Chili peppers tend to scare people. Their heat, full-on, can hurt. A pinch too much and a dish is ruined.
But used in good measure, added at just the right moment, chili pepper lends a note of excitement, an extra dimension, to many dishes. Roasted Portuguese peppers, dressed with vinegar and salt, are sublime. Piment d’Espelette, dried and ground to powder, offers just a tiny kick to the silky dishes from the Basque region of southern France, where it originates. And what would salsa be without a fiery dose of jalapeno?
At Montreal’s Jean Talon Market the other day, Giancarlo Bono was stringing bright red super chilies, small and pointy and packing a serious punch, onto thread with a needle, ready to hang to dry at Chez Michel, the vegetable stall at the southwest corner of the market owned by his father and his brother.
In his family, which hails from Calabria in southern Italy, hot peppers, or peperoncini, as they are known in Italian, find their way into everything from pasta sauce to braised meat and antipasto plates.
Bono says the stall’s Italian, Indian, Latino and Asian customers have never flinched when buying hot peppers. But other cooks are warming to them, too, he says. Often, though, they have only a basic knowledge about the varieties and how to use them.
So, for beginners, a hot pepper primer:
Which to choose?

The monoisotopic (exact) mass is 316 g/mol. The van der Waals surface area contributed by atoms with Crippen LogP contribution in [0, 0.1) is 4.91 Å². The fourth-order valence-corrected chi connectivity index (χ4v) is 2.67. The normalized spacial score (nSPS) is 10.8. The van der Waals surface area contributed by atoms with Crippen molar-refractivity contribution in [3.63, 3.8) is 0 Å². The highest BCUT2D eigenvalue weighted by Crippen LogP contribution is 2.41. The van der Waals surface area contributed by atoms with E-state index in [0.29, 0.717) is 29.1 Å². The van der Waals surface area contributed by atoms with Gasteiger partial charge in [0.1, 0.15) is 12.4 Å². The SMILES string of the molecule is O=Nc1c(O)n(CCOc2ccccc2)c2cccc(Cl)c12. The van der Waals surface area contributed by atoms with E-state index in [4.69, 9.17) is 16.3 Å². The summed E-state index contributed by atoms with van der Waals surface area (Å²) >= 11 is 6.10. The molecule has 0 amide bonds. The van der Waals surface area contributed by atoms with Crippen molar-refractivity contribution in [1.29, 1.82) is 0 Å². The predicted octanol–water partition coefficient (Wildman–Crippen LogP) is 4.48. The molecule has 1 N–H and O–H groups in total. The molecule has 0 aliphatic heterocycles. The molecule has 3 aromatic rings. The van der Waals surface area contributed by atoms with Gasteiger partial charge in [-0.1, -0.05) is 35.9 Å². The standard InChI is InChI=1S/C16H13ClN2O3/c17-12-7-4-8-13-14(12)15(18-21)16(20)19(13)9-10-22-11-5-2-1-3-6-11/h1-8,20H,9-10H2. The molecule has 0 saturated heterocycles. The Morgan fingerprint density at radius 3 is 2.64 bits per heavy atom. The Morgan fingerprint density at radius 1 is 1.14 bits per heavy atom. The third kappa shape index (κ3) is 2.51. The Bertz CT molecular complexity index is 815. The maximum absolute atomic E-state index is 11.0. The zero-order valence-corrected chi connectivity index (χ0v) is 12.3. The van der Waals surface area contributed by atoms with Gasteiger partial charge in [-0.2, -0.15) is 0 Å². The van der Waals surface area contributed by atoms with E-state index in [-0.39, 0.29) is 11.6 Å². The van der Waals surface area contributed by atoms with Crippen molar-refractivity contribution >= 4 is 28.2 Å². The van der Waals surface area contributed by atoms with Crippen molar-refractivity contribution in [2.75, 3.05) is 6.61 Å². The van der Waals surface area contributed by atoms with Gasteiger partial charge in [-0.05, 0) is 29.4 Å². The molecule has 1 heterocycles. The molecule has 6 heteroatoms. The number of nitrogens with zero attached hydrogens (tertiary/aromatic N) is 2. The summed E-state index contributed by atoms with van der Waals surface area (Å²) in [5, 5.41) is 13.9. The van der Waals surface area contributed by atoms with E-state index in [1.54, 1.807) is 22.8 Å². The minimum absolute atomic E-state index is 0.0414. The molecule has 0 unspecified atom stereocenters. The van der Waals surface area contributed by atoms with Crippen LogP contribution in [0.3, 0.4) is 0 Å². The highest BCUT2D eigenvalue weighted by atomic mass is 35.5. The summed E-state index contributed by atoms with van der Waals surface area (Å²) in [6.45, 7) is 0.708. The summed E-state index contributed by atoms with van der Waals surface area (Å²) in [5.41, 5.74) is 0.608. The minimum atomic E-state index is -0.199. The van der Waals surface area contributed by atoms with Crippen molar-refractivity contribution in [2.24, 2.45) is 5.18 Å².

Fresh chilies are mostly red or green, sometimes orange. Green chilies eventually ripen to red on the vine. Don’t look to colour as an indicator of heat. Usually, though, the smaller the pepper, the hotter it is.
Heat levels vary dramatically, going from 1 to 10 on the scale known as the Scoville Heat Scale. It measures a chili pepper’s spicy heat, which derives from capsaicin concentrated in its seeds and inner membrane.
Sweet bell peppers, for instance, register at 0, while jalapenos and poblanos are 4 or 5. Tiny green or red Thai chili peppers are 7 or 8, and habaneros and Scotch bonnets, those pretty, multi-coloured lantern-shaped chilies beloved by Caribbean cooks, are at the top of the scale, at fire-alarm 9 or 10.
Chili peppers aren’t just about heat. Some have smoky undercurrents; others taste fruity. Buy a few and play around.
Look for peppers that are bright in colour, glossy-skinned and without wrinkles or brown spots.